Famed Activist and Blues musician Josh White will soon be honored with a statue in his hometown of Greenville, South Carolina. Josh started his career in Greenville singing on the street to raise money to aid his poverty-stricken family. He is best known for being the first African-American entertainer to perform at the White House at the request of a President. This is commonly called a “Command Performance”. A committee of residents are raising the funds necessary to build the sculpture. The sculpture will cost about $125,000 dollars. Josh Thompson, Chairman of the Visual Arts at South Carolina Governor’s School for the Arts and Humanities will serve as the sculptor for this project. The sculpture will feature a three paneled bronze-relief that measures six feet in height, eight feet in width and rests on a base of black granite. Each panel will represent a different phase of Josh White’s life and career. One panel will focus on his civil rights work and activism, another on his early years in Greenville and the last panel will focus on the years that he spent in Europe. A ribbon will flow through the three panels to tie together the different phases of Josh White’s life and represent Greenville’s Reedy River. The back of the three paneled Bronze relief, referred to in the art world as a triptych, will feature the history of the Piedmont Blues and discuss how the Blues genre influenced and birthed Rock ‘N’ Roll music.
Josh White’s career was historic for many reasons. He was the first African-American singer-guitarist to star in Hollywood films and Broadway. Josh was one of the musicians lauded for introducing white audiences to the folk-blues. He was the first African-American entertainer to have a song sell a million records, to perform in previously segregated hotels, to make a solo concert tour of the United States, featured on a postage stamp, and to tour internationally.
Josh White pioneered a sound labeled the “Protest Blues”. These songs contained references to current events and politics. His album, Southern Exposure: An Album of Jim Crow Blues, is known as the first Civil Rights record. This recording led to him being considered one of the voices of Black protest and gained the President’s attention as a result. Josh later performed songs from the album for President Franklin D. Roosevelt at his request. He also performed at the March on Washington and one of its organizers, Bayard Rustin, was a member of a group with Josh White at one time.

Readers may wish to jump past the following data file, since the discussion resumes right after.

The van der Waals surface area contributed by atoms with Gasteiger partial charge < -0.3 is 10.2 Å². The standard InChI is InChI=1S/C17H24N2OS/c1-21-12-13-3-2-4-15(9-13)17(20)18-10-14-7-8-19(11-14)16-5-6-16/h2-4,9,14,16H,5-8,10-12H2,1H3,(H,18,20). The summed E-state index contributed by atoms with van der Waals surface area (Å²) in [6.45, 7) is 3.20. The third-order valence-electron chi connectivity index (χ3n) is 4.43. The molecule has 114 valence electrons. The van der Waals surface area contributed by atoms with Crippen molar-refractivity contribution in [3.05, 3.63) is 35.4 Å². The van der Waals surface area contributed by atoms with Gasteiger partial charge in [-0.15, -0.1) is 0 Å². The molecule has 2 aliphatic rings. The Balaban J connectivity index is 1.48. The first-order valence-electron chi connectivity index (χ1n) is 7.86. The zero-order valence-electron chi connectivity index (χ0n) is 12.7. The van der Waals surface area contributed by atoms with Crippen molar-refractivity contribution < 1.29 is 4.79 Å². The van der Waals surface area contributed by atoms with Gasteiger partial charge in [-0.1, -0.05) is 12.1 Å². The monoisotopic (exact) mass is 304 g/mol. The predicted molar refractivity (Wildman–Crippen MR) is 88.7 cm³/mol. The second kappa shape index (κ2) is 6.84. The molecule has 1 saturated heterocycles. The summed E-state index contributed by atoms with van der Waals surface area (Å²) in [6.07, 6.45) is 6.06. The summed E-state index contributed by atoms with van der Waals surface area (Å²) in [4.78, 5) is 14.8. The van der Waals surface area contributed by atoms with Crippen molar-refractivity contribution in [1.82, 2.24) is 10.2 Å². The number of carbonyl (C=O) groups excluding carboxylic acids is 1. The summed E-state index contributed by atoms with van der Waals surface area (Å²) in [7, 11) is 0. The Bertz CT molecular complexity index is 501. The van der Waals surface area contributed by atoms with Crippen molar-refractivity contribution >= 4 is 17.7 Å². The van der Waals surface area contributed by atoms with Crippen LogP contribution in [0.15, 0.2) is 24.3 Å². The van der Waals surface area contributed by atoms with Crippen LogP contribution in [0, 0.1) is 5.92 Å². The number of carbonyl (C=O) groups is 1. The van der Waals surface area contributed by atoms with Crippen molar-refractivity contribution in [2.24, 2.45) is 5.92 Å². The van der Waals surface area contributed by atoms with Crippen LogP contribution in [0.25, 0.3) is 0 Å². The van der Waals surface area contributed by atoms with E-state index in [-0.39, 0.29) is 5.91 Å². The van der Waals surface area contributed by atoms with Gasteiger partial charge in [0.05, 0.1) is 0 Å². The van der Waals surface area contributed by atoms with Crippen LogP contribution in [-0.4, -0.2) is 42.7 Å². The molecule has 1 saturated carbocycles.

Despite all the success and fame that he enjoyed, Josh’s career was also filled with some serious setbacks. Authorities labeled him a Communist during the “Red Scare” of the 1950’s. This blacklisting almost ended his career and led to him performing primarily in Europe for years. A severe hand injury in his youth ended his budding musical career for years until he taught himself how to play a guitar again. A firm stance against segregation disenfranchised him with many conservatives. Finally, his father’s death when he was seven led to him going out on the road as an entertainer to support his mother and siblings. His father died in a mental institution after being beaten and dragged through town by a horse to jail for shoving a Caucasian bill collector out of his home who spit on his floor.
This sculpture will serve as a fitting tribute to the life and legacy of one of Greenville’s own.
Words from the Sculptor
“I have been interested in some time in relief sculpture, and we don’t have a great deal of relief sculpture in Greenville,” Thompson said. “The relief sculpture is useful because it has an opportunity to create a narrative and to use imagery in an artistic and poetic way and relate that to the person you want to commemorate. We’re able to see how the richness of the black community has contributed to the richness of the culture that we have today, and that’s why I’m excited about it.”
Videos Featuring the Music of Josh White